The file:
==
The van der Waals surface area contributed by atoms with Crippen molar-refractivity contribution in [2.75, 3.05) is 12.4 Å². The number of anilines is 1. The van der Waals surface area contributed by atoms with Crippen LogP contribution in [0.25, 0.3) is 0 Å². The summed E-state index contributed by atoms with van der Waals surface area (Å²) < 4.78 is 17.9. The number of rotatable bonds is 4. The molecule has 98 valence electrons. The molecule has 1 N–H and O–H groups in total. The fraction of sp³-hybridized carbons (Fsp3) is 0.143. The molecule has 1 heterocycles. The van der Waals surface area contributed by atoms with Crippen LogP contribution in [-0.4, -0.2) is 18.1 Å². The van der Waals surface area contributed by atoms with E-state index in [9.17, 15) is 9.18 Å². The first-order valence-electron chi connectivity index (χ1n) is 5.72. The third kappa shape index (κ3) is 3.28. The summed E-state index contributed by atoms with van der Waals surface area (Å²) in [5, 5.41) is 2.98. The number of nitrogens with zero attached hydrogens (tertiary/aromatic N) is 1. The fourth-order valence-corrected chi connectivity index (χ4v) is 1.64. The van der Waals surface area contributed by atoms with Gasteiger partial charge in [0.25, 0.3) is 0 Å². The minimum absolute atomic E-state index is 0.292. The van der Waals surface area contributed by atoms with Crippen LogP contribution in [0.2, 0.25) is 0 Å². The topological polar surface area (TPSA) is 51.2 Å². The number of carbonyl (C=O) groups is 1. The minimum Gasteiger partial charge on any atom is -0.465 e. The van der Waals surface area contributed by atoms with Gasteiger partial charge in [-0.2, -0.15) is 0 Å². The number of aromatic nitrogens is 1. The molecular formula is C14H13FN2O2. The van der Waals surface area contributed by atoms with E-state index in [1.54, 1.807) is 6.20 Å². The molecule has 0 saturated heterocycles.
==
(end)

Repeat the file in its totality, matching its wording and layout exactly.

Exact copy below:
The van der Waals surface area contributed by atoms with Crippen molar-refractivity contribution in [2.75, 3.05) is 12.4 Å². The number of anilines is 1. The van der Waals surface area contributed by atoms with Crippen LogP contribution in [0.25, 0.3) is 0 Å². The summed E-state index contributed by atoms with van der Waals surface area (Å²) < 4.78 is 17.9. The number of rotatable bonds is 4. The molecule has 98 valence electrons. The molecule has 1 N–H and O–H groups in total. The fraction of sp³-hybridized carbons (Fsp3) is 0.143. The molecule has 1 heterocycles. The van der Waals surface area contributed by atoms with Crippen LogP contribution in [-0.4, -0.2) is 18.1 Å². The van der Waals surface area contributed by atoms with E-state index in [9.17, 15) is 9.18 Å². The first-order valence-electron chi connectivity index (χ1n) is 5.72. The third kappa shape index (κ3) is 3.28. The summed E-state index contributed by atoms with van der Waals surface area (Å²) in [5, 5.41) is 2.98. The number of nitrogens with zero attached hydrogens (tertiary/aromatic N) is 1. The fourth-order valence-corrected chi connectivity index (χ4v) is 1.64. The van der Waals surface area contributed by atoms with Gasteiger partial charge in [0.25, 0.3) is 0 Å². The minimum absolute atomic E-state index is 0.292. The van der Waals surface area contributed by atoms with Crippen LogP contribution in [0.2, 0.25) is 0 Å². The topological polar surface area (TPSA) is 51.2 Å². The number of carbonyl (C=O) groups is 1. The minimum Gasteiger partial charge on any atom is -0.465 e. The van der Waals surface area contributed by atoms with Gasteiger partial charge in [-0.2, -0.15) is 0 Å². The number of aromatic nitrogens is 1. The molecular formula is C14H13FN2O2. The van der Waals surface area contributed by atoms with E-state index in [1.54, 1.807) is 6.20 Å². The molecule has 0 saturated heterocycles.